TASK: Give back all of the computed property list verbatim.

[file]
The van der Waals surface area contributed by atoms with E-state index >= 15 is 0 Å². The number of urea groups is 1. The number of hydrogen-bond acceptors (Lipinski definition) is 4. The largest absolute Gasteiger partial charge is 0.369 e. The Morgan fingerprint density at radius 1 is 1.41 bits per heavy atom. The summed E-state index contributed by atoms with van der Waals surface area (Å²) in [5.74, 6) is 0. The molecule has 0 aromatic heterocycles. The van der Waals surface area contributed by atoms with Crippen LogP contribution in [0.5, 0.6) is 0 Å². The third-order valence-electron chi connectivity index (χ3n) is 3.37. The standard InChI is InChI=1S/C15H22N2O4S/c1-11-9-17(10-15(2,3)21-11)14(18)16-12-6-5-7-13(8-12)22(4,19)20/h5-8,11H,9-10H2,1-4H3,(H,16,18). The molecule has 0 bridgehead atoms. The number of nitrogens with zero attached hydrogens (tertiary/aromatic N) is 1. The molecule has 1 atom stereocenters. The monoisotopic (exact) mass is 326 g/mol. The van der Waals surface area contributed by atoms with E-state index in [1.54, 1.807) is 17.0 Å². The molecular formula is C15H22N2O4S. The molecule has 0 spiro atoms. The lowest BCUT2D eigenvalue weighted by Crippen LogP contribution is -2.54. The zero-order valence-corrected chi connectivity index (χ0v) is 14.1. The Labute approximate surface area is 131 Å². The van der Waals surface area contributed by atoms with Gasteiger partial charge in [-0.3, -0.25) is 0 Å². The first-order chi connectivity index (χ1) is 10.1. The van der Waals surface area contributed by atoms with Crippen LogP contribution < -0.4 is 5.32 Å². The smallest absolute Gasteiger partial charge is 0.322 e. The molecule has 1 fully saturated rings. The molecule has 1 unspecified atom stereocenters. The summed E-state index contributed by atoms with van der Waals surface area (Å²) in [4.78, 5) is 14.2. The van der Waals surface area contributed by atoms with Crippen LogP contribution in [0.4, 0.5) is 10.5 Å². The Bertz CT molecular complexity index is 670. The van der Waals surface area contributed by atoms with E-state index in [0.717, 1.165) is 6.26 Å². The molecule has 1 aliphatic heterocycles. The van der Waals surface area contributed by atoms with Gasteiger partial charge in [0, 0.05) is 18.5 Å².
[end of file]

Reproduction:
The van der Waals surface area contributed by atoms with E-state index >= 15 is 0 Å². The number of urea groups is 1. The number of hydrogen-bond acceptors (Lipinski definition) is 4. The largest absolute Gasteiger partial charge is 0.369 e. The Morgan fingerprint density at radius 1 is 1.41 bits per heavy atom. The summed E-state index contributed by atoms with van der Waals surface area (Å²) in [5.74, 6) is 0. The molecule has 0 aromatic heterocycles. The van der Waals surface area contributed by atoms with Crippen LogP contribution in [0.5, 0.6) is 0 Å². The third-order valence-electron chi connectivity index (χ3n) is 3.37. The standard InChI is InChI=1S/C15H22N2O4S/c1-11-9-17(10-15(2,3)21-11)14(18)16-12-6-5-7-13(8-12)22(4,19)20/h5-8,11H,9-10H2,1-4H3,(H,16,18). The molecule has 0 bridgehead atoms. The number of nitrogens with zero attached hydrogens (tertiary/aromatic N) is 1. The molecule has 1 atom stereocenters. The monoisotopic (exact) mass is 326 g/mol. The van der Waals surface area contributed by atoms with E-state index in [1.54, 1.807) is 17.0 Å². The molecular formula is C15H22N2O4S. The molecule has 0 spiro atoms. The lowest BCUT2D eigenvalue weighted by Crippen LogP contribution is -2.54. The zero-order valence-corrected chi connectivity index (χ0v) is 14.1. The Labute approximate surface area is 131 Å². The van der Waals surface area contributed by atoms with Gasteiger partial charge in [-0.3, -0.25) is 0 Å². The first-order chi connectivity index (χ1) is 10.1. The van der Waals surface area contributed by atoms with Crippen LogP contribution < -0.4 is 5.32 Å². The smallest absolute Gasteiger partial charge is 0.322 e. The molecule has 1 fully saturated rings. The molecule has 1 unspecified atom stereocenters. The summed E-state index contributed by atoms with van der Waals surface area (Å²) in [4.78, 5) is 14.2. The van der Waals surface area contributed by atoms with Crippen LogP contribution in [0.4, 0.5) is 10.5 Å². The Bertz CT molecular complexity index is 670. The van der Waals surface area contributed by atoms with E-state index in [0.717, 1.165) is 6.26 Å². The molecule has 1 aliphatic heterocycles. The van der Waals surface area contributed by atoms with Gasteiger partial charge in [0, 0.05) is 18.5 Å².